I am not completely opposed to registration, but it would need to be reasonable, easy to obtain, not cost prohibitive, and offer some sort of benefit. From what I can see here, there is no benefit to the general public. Just another level of stupidity. Not that having a way to verify the user of a bike is infact the owner isn’t nice, but if that is all it is being used for, it shouldn’t be mandatory.
Above all, you shouldn’t have to register any vehicle you cannot insure. Part of the logic here is to make cyclist more accountable for their actions. Can I receive and failure to provide insurance citation on my bike? I cannot get standalone cycling insurance so I shouldn’t be forced to register it either.
I think the first step towards demonstrating a public need for bicycle registration is demonstrating harm caused by cyclists above and beyond that of pedestrians. Until that can be done, I don’t think it even merits consideration.
ok… so what exactly is the point of having car registration? I think mine costs something like ~$30, and I put a sticker on my car to avoid getting arrested or the car impounded or whatever horrid consequences there are. To me, that is why I register my car. But there had to be a reason it was put in place.
Identifying the responsible party to have insurance makes sense in a state that requires insurance on motor vehicles, and requiring insurance makes sense for vehicles that are affordable for people who may not be able to afford the conequences of a crash.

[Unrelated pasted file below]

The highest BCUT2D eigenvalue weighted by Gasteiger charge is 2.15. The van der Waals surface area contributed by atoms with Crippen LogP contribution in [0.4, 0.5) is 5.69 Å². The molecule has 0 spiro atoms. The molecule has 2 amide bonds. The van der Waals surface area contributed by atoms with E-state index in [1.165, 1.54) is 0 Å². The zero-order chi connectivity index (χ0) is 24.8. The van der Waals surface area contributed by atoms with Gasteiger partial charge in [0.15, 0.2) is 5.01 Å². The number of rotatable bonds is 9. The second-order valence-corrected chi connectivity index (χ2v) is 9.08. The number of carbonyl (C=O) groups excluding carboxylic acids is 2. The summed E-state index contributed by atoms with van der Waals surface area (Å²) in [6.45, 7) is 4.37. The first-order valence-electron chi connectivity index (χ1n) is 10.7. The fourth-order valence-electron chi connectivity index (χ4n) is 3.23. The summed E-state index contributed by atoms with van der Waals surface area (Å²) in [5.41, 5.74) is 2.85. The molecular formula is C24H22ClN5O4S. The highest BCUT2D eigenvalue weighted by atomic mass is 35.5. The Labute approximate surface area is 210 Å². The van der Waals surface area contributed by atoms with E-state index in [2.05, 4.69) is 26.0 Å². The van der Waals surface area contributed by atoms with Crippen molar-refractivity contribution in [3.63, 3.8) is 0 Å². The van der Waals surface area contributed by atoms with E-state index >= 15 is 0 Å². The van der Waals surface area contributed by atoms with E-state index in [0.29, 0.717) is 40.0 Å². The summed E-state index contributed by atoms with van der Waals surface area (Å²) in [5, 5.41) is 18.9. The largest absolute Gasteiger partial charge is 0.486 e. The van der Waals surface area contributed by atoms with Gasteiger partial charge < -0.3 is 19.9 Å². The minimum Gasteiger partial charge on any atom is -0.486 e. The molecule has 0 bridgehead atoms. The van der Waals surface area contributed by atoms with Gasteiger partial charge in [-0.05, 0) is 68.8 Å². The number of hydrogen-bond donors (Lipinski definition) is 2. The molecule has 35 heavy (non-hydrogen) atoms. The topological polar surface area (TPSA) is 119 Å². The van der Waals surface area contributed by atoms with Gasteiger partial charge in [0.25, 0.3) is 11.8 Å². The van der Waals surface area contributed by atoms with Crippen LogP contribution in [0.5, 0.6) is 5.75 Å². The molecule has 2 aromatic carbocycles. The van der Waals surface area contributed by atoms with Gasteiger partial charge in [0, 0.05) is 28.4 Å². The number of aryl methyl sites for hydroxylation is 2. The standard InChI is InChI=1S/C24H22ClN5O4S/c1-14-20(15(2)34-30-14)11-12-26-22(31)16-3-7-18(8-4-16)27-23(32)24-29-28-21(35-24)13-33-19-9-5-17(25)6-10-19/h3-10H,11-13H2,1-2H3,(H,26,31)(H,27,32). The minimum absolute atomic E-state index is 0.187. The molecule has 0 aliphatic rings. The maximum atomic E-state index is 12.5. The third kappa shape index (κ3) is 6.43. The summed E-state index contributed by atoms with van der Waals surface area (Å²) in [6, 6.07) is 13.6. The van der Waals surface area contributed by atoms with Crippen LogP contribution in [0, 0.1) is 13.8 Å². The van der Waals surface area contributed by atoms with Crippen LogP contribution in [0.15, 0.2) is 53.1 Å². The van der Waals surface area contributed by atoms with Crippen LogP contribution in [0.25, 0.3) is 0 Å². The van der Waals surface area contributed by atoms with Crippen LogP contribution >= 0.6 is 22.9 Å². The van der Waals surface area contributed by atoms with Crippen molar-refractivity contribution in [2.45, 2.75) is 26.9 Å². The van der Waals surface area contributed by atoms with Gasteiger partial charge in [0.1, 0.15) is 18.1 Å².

I could see where cyclists _might_ really need insurance (hit and run, or where motorists insurance is not adequate), but very few cases where a cyclist could cause more damage than they could manage. Maybe I’m not imaginative enough, but if insurance/damages are the driving point behind registration, I don’t see it.
If controling riff-raff and filling coffers is a driving point, that makes total sense. It’s an attempt to control loitering on two wheels, maybe?
If the point of registration is to assist in apprehending offenders of MAJOR traffic laws — unsafe behavior causing significant injury or the real possibility of significant injury — then I can see some justification in such laws. But as the chance of that occurring is so slight, in comparison to the cyclist being injured, that that trumps the need for such requirements.
Even if they were in place, what is the cyclist supposed to do, display a license plate visible from some distance? Even a (Penna.) motorcycle plate is small enough to be difficult to read from more than a car length or two.
Short answer: Repeal this law, and resist every effort to institute anything like it.